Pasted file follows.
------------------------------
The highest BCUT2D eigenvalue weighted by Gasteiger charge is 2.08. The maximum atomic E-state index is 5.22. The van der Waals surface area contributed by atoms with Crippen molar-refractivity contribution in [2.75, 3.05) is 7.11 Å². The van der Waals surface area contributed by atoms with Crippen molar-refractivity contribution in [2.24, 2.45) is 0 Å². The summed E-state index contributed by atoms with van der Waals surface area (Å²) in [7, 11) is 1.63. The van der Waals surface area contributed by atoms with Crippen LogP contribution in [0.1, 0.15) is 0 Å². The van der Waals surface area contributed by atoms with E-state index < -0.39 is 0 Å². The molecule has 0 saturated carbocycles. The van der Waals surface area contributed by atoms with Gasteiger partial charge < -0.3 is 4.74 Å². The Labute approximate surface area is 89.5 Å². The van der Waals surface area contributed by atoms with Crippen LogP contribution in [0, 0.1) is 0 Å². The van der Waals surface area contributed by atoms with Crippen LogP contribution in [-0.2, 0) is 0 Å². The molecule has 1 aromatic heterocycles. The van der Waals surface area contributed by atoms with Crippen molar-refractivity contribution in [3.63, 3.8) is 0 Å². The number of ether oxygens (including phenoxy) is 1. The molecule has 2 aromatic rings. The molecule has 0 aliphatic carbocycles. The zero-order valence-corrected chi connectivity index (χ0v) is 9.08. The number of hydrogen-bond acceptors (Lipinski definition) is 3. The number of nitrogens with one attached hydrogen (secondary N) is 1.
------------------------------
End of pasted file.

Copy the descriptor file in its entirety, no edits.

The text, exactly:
The highest BCUT2D eigenvalue weighted by Gasteiger charge is 2.08. The maximum atomic E-state index is 5.22. The van der Waals surface area contributed by atoms with Crippen molar-refractivity contribution in [2.75, 3.05) is 7.11 Å². The van der Waals surface area contributed by atoms with Crippen molar-refractivity contribution in [2.24, 2.45) is 0 Å². The summed E-state index contributed by atoms with van der Waals surface area (Å²) in [7, 11) is 1.63. The van der Waals surface area contributed by atoms with Crippen LogP contribution in [0.1, 0.15) is 0 Å². The van der Waals surface area contributed by atoms with E-state index < -0.39 is 0 Å². The molecule has 0 saturated carbocycles. The van der Waals surface area contributed by atoms with Gasteiger partial charge < -0.3 is 4.74 Å². The Labute approximate surface area is 89.5 Å². The van der Waals surface area contributed by atoms with Crippen LogP contribution in [0, 0.1) is 0 Å². The van der Waals surface area contributed by atoms with Crippen LogP contribution in [-0.2, 0) is 0 Å². The molecule has 1 aromatic heterocycles. The van der Waals surface area contributed by atoms with Crippen molar-refractivity contribution in [3.63, 3.8) is 0 Å². The number of ether oxygens (including phenoxy) is 1. The molecule has 2 aromatic rings. The molecule has 0 aliphatic carbocycles. The zero-order valence-corrected chi connectivity index (χ0v) is 9.08. The number of hydrogen-bond acceptors (Lipinski definition) is 3. The number of nitrogens with one attached hydrogen (secondary N) is 1.